Variable Rate Debt

The City and other issuers supporting the City capital program have maintained floating rate exposure to minimize interest costs. When reviewing the City’s variable rate debt, it is useful to include all sources of financing with the exception of NYW, which is typically considered separately for such purposes. Variable rate demand bonds compose the majority of the City’s variable rate portfolio, but also included are direct placements and public offerings of index floating rate notes. The City and TFA continue to explore various debt instruments that will confer the benefit of floating rates. Currently, the City and its related entities, excluding NYW, have approximately $10.4 billion of floating rate exposure, which provides attractive financing costs relative to long term fixed-rate debt. During fiscal year 2019, short-term interest rates have been 1.57 percent on average for tax-exempt floating rate debt, which is approximately 170 basis points lower than those for long term fixed-rate debt, resulting in an annual savings of over $175 million.

While floating rate debt continues to provide significant savings relative to fixed-rate debt, the exposure is of note because certain events can cause unexpected increased costs. Those events would include rising interest rates, reductions in tax rates in the tax code (in the case of tax-exempt debt), and the deterioration of the City’s credit. Additionally, the deterioration of a liquidity provider can also have an impact on net interest costs. As noted previously, because the small reduction in the individual tax rates is mitigated by new caps on certain tax deductions, the 2017 Tax Act should not result in a significant adverse impact on taxexempt short-term rates, which influence interest paid on floating rate bonds and the economics on swap transactions to which the City is a party.

The following table shows a breakout of the City’s and its related issuers’ floating rate exposure, excluding NYW. Floating rate exposure is currently at 13.3 percent, and this is even more manageable after taking into account the 10 year average balance of $7.2 billion of short-term assets in the City’s General Fund, which are an offset to these floating rate liabilities. Net of these floating rate assets, the floating rate exposure of the City, excluding NYW, is 4.1 percent of its outstanding debt. Moreover, the City uses conservative assumptions in budgeting expenses from floating rate instruments.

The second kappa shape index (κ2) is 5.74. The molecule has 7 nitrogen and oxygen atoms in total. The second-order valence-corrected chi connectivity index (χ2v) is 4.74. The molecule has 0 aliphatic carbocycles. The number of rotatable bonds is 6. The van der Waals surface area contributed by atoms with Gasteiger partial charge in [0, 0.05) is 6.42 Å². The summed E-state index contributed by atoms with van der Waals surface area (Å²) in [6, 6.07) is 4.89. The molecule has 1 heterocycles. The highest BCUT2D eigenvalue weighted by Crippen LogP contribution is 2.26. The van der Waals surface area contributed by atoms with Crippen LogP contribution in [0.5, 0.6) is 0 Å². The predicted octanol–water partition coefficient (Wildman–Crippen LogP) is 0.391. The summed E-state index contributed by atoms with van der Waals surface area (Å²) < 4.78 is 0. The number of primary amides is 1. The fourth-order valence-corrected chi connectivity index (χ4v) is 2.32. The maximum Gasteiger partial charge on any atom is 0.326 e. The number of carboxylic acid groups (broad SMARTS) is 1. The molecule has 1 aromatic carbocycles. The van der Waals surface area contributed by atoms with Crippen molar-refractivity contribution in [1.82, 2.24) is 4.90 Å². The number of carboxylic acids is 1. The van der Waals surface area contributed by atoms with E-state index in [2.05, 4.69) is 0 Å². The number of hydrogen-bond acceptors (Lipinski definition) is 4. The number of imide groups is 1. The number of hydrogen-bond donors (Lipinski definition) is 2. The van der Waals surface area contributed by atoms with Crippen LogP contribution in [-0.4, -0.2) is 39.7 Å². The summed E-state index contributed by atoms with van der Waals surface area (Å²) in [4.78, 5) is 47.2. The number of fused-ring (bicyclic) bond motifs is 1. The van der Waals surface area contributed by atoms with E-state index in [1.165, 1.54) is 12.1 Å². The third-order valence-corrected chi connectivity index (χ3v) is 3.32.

NYC Floating-Rate Exposure (1)

($ in millions)

 GOTFAConduitTSASCTotal
Floating Rate Bonds$5,729$4,444$30$010,203
Synthetic Fixed1500310181
Total Floating-Rate$5,879$4,444$61$0$10,384
Total Debt Outstanding$37,519$38,513$1,116$1,053$78,201
  % of Floating-Rate / Total Debt Outstanding13.3%
  Total Floating-Rate Less $6.9 Billion Balance in General Fund (Floating-Rate Assets)3,196
  % of Net Floating Rate / Total Debt Outstanding4.1%

(1) End of Fiscal Year 2019 Debt Outstanding as of the April 2019 Financial Plan excluding NYW, HYIC, and TFA BARBs

 

In addition to the floating rate debt instruments previously discussed, the City has utilized basis swaps and synthetic fixed rate debt (issuance of floating rate debt which is then swapped to a fixed rate), though no basis swaps remain outstanding at this time. In contrast to variable rate demand bonds and other floating rate instruments, basis swaps and synthetic fixed rate debt are largely insensitive to changes in interest rates and changes in the City’s credit, though they do provide exposure to decreases in marginal tax rates in the tax code. Given the limited floating rate exposure by these instruments, they are counted at 25 percent of par or notional amount in the table above. While the City did not enter into any new interest rate swaps to date in fiscal year 2019, the City did terminate a basis swap at no cost in March 2019. The TFA has no outstanding swaps. The total notional amount of GO swaps outstanding as of March 31, 2019 was $599 million, on which the termination value was negative $53.7 million. This is the theoretical amount which the City would pay if all of the swaps terminated under market conditions as of March 31, 2019.

Recently, it has become apparent that the quotes to set the London Inter-bank Offered Rate (LIBOR) may not be provided following the end of calendar year 2021. LIBOR is a taxable index to which a percentage is applied to approximate a tax-exempt rate, so the discontinuation of this rate will impact floating rate instruments indexed to it. Because the tax-exempt index SIFMA has been the City’s preferred index, the City and TFA have no floating rate debt instruments linked to LIBOR, while NYW has only a small amount of such debt. For all outstanding swaps between GO and NYW, the payments received are based on a percentage of LIBOR; these swaps are scheduled to still be in effect after 2021. Relative to their total debt portfolios, the City and its related issuers have very limited exposure to LIBOR. The City and its related issuers are monitoring all developments related to the LIBOR discontinuation and transition to an alternative index, which is currently expected to be the Secured Overnight Financing Rate (SOFR) developed by the Federal Reserve.

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